From time to time, I want to share more of my thinking about the verse from the prophet Micah that I spoke about on Rosh Hashanah.
I translate this powerful verse as
Do justice, act with love, and walk humbly. (Micah 6:8)
If you do an internet search for this verse, you will find that many translators share a common understanding of “do justice” and “walk humbly.” (Though, literally, the verse ends with “walk humbly with your God.” But that is a different topic.)
At the heart of Micah’s message is a phrase of two simple Hebrew words: ahavat chesed. These are the most challenging words to translate, because they are, in a way, synonyms, both of which can mean love. Here are a few of the different ways English Bibles have translated this phrase:
treasure the Lord’s gracious love
embrace faithful love (Common English Bible)
be compassionate and loyal
love kindness and loyalty
The variety of translations demonstrates just how complex this idea is. Perhaps because love is a feeling, not an action. Perhaps because love is hard to summon up on demand. Perhaps because we are inclined to love some people and not others. I think that this complexity further emphasizes its centrality in the passage
How did I choose the translation “act with love” above all others?
The Hebrew word ahavah means simply “love,” a noun. Ahavat means the love of—the love of what? Here is the word the translators are struggling to pin down.
Chesed. The love of chesed. Chesed is not an object, a thing to love.
Chesed is often translated as lovingkindness. Well, that clears things up, doesn’t it? Is it love? Is it kindness? Is it kindness that flows from love?
If it means love, then you might translate the phrase, “Love love.” But it’s not that simple. What kind of love are we talking about? Romantic love? Parental love? Or perhaps a more abstract, more universal love for all humanity? Or all creation?
Let’s look for its earliest use. In the Torah, chesed is a term often used to describe the loving relationship between God and the people of Israel. Rabbi Ivan Caine, my first Bible teacher at the Reconstructionist Rabbinical College (RRC), taught that this relationship is characterized by covenantal loyalty. God’s love is covenantal, enduring, fulfilling an eternal promise, much like the covenant of marriage. And like marriage, it is faithful love. Love expressed in loyalty.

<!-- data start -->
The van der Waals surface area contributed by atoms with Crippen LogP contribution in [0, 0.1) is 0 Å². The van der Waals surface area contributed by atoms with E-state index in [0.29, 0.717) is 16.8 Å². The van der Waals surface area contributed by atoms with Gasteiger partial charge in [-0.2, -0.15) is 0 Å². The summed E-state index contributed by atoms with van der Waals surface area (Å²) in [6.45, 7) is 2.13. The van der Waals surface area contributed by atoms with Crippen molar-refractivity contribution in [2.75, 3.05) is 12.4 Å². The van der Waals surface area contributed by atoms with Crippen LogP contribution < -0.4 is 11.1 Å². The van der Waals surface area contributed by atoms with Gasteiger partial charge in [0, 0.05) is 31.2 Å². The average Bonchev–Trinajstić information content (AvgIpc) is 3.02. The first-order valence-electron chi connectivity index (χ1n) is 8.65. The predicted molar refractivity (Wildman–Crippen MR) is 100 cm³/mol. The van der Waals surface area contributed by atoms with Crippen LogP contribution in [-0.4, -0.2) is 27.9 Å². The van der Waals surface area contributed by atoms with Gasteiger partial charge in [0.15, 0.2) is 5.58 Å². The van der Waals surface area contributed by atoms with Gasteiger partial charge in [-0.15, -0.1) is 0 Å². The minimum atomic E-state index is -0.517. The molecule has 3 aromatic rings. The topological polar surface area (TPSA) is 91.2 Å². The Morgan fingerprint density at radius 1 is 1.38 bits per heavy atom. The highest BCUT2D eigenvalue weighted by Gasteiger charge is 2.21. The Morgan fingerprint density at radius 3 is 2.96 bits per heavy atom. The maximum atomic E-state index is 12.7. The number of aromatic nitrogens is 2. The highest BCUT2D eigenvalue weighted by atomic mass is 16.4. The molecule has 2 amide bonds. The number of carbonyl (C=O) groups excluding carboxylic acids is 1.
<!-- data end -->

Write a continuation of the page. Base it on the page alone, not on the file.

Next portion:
In Torah, chesed is also used in relationships between two people. Most often, an act of chesed does not describe marital relationships, but the relationship between strangers who become friends or allies. Ruth performs acts of chesed for Naomi. Abraham and Abimelech, former foes, become allies through acts of chesed.
What is the loyalty, the promise, which exists between strangers? Here, I substitute “unconditional love” for ”covenantal loyalty.” The nature of this love is an abiding love of and respect for other human beings. We are bound to love one another as beings created in the image of the Divine. The Torah instructs “Love your neighbor as yourself.”
Many other translators aim to capture this kind of love through words like faithfulness, kindness, mercy and goodness. In fact, the Christian idea of grace comes closest in meaning to chesed. Not grace, as we might describe a dancer or basketball player, but grace meaning the unending flow of love that surrounds us all the time, without asking for it, without working for it, but simply, the unconditional overpowering force of abundant love of God for humanity, and by extension, of one human for another. “We are loved by an unending love.”
Ahavat chesed may be the most important part of Micah’s message, because it contains the prescription for healing the breach between justice and humility.
Micah urges us to build relationships on that underlying, undying love. Chesed holds the power to unite humans with the divine, and to transform strangers into allies. Ahavat chesed, act with love, walk humbly, and we will join together to do justice.